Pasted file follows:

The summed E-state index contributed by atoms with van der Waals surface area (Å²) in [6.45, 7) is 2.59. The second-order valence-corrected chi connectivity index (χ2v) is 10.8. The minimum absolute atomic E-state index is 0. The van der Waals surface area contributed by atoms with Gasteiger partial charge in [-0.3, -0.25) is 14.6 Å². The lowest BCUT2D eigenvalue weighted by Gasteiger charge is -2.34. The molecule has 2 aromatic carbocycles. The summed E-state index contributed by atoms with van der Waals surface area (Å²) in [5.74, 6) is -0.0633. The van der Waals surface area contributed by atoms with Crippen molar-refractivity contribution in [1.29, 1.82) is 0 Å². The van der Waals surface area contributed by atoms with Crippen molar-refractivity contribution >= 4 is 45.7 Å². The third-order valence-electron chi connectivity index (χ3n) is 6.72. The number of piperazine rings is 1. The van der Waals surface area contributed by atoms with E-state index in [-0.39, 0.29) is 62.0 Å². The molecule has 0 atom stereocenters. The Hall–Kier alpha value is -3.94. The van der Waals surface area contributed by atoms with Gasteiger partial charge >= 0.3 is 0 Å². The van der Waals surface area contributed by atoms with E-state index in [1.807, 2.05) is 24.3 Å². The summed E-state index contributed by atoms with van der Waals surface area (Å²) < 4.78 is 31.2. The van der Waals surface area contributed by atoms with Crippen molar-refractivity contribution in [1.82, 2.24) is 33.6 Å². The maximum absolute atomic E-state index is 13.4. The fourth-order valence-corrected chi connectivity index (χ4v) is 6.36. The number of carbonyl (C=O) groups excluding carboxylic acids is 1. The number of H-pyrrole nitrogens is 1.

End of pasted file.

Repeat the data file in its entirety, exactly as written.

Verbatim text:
The summed E-state index contributed by atoms with van der Waals surface area (Å²) in [6.45, 7) is 2.59. The second-order valence-corrected chi connectivity index (χ2v) is 10.8. The minimum absolute atomic E-state index is 0. The van der Waals surface area contributed by atoms with Gasteiger partial charge in [-0.3, -0.25) is 14.6 Å². The lowest BCUT2D eigenvalue weighted by Gasteiger charge is -2.34. The molecule has 2 aromatic carbocycles. The summed E-state index contributed by atoms with van der Waals surface area (Å²) in [5.74, 6) is -0.0633. The van der Waals surface area contributed by atoms with Crippen molar-refractivity contribution in [1.29, 1.82) is 0 Å². The van der Waals surface area contributed by atoms with Crippen molar-refractivity contribution >= 4 is 45.7 Å². The third-order valence-electron chi connectivity index (χ3n) is 6.72. The number of piperazine rings is 1. The van der Waals surface area contributed by atoms with E-state index in [-0.39, 0.29) is 62.0 Å². The molecule has 0 atom stereocenters. The Hall–Kier alpha value is -3.94. The van der Waals surface area contributed by atoms with Gasteiger partial charge >= 0.3 is 0 Å². The van der Waals surface area contributed by atoms with E-state index in [1.807, 2.05) is 24.3 Å². The summed E-state index contributed by atoms with van der Waals surface area (Å²) < 4.78 is 31.2. The van der Waals surface area contributed by atoms with Crippen molar-refractivity contribution in [1.82, 2.24) is 33.6 Å². The maximum absolute atomic E-state index is 13.4. The fourth-order valence-corrected chi connectivity index (χ4v) is 6.36. The number of carbonyl (C=O) groups excluding carboxylic acids is 1. The number of H-pyrrole nitrogens is 1.